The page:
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Sea Snakes Seek Out Freshwater To Slake Thirst

Date:
November 8, 2008
Source:
University of Florida
Summary:
Sea snakes may slither in saltwater, but they sip the sweet stuff. It has been the "long-standing dogma" that the roughly 60 species of venomous sea snakes worldwide satisfy their drinking needs by drinking seawater, with internal salt glands filtering and excreting the salt. Experiments with three species of captive sea kraits captured near Taiwan, however, found that the snakes refused to drink saltwater even if thirsty -- and then would drink only freshwater or heavily diluted saltwater.

A sea snake rests on rocks near at the shore of Orchid Island, Taiwan. A University of Florida zoologist has shown that the snake, a black-banded sea krait, and other sea snake species drink freshwater, contradicting the conventional view that they satisfy their drinking needs by sipping sea water. Harvey Lillywhite believes sea snakes seek out freshwater in springs, rivers or in the freshwater "lens" that develops briefly atop seawater shortly after it rains.
Credit: Leslie Babonis/UF Department of Zoology

Sea snakes may slither in saltwater, but they sip the sweet stuff. So concludes a University of Florida zoologist in a paper appearing this month in the online edition of the November/December issue of the journal Physiological and Biochemical Zoology.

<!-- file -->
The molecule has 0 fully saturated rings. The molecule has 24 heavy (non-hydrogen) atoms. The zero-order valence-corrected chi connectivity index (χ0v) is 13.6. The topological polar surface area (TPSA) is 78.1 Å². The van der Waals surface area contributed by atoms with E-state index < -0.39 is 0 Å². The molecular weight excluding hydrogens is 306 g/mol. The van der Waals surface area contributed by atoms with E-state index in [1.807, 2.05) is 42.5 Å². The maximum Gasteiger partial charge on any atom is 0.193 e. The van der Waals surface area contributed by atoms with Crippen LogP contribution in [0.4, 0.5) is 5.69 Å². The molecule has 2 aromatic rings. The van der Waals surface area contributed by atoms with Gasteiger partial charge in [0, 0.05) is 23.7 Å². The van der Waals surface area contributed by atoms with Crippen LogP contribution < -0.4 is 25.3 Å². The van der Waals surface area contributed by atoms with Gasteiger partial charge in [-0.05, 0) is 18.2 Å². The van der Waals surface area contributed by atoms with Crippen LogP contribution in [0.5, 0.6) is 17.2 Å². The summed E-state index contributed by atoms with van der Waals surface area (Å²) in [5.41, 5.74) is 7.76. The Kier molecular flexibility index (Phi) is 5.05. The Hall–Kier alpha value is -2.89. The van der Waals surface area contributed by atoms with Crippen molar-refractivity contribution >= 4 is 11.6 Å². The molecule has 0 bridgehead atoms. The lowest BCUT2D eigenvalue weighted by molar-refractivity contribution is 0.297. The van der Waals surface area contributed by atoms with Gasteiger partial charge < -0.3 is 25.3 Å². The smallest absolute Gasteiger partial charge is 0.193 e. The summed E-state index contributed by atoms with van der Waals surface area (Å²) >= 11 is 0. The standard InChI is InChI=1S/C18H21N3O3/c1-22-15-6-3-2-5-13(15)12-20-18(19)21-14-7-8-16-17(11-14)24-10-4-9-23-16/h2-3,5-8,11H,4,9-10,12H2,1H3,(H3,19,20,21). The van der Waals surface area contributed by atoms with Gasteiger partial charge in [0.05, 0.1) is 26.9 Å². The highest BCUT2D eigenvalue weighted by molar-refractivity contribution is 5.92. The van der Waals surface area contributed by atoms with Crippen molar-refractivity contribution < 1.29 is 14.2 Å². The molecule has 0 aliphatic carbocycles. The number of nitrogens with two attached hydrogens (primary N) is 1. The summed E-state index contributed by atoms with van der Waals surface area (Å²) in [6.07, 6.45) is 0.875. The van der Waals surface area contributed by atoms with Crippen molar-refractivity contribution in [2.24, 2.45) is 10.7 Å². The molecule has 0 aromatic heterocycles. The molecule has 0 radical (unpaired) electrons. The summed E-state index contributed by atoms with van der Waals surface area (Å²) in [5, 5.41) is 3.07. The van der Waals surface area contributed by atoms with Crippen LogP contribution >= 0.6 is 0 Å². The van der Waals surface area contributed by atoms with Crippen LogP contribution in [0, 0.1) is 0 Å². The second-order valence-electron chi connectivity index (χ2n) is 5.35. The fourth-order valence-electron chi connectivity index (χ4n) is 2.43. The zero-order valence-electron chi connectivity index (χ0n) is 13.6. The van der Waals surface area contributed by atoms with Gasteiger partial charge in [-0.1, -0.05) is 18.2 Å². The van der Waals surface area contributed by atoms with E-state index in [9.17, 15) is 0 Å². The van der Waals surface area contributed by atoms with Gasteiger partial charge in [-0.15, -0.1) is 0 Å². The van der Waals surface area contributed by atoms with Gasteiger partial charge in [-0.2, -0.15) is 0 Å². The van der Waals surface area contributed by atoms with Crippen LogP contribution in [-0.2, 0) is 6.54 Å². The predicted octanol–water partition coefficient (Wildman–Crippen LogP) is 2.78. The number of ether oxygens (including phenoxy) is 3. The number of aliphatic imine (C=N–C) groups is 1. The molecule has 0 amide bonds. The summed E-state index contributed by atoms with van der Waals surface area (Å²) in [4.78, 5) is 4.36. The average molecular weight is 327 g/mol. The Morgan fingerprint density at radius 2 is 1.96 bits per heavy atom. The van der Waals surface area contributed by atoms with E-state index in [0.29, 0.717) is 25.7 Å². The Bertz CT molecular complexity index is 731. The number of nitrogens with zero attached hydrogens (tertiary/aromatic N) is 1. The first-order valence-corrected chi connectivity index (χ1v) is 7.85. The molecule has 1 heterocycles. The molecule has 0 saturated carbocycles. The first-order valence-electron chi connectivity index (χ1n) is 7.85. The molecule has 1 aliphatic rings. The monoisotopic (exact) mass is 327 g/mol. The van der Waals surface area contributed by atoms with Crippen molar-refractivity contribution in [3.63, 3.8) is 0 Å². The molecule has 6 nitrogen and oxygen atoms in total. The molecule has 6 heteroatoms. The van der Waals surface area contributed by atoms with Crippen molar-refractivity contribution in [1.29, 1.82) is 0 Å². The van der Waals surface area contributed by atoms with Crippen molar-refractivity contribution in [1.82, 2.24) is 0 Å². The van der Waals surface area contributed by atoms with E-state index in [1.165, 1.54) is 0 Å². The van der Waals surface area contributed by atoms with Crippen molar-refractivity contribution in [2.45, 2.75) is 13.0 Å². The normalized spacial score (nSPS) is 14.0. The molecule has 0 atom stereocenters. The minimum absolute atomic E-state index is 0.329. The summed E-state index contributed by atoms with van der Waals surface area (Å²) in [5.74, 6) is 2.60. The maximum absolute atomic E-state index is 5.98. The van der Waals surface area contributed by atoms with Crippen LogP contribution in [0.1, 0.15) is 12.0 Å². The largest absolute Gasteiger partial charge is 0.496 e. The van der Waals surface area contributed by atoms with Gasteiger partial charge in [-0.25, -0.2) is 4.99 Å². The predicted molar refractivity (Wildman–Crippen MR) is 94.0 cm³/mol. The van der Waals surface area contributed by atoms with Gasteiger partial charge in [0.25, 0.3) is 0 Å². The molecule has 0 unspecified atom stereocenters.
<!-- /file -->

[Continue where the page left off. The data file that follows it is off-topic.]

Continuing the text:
Harvey Lillywhite says it has been the “long-standing dogma” that the roughly 60 species of venomous sea snakes worldwide satisfy their drinking needs by drinking seawater, with internal salt glands filtering and excreting the salt. Experiments with three species of captive sea kraits captured near Taiwan, however, found that the snakes refused to drink saltwater even if thirsty — and then would drink only freshwater or heavily diluted saltwater.

“Our experiments demonstrate they actually dehydrate in sea water, and they’ll only drink freshwater, or highly diluted brackish water with small concentrations of saltwater — 10 to 20 percent,” Lilywhite said.

Harold Heatwole, a professor of zoology at North Carolina State University and expert on sea snakes, termed Lillywhite’s conclusion “a very significant finding.”

“This result probably holds the key to understanding the geographic distribution of sea snakes,” Heatwole said.

The research may help explain why sea snakes tend to have patchy distributions and are most common in regions with abundant rainfall, Lillywhite said. Because global climate change tends to accentuate droughts in tropical regions, the findings also suggest that at least some species of sea snakes could be threatened now or in the future, he added.

“There may be places where sea snakes are barely getting enough water now,” he said. “If the rainfall is reduced just a bit, they’ll either die out or have to move.”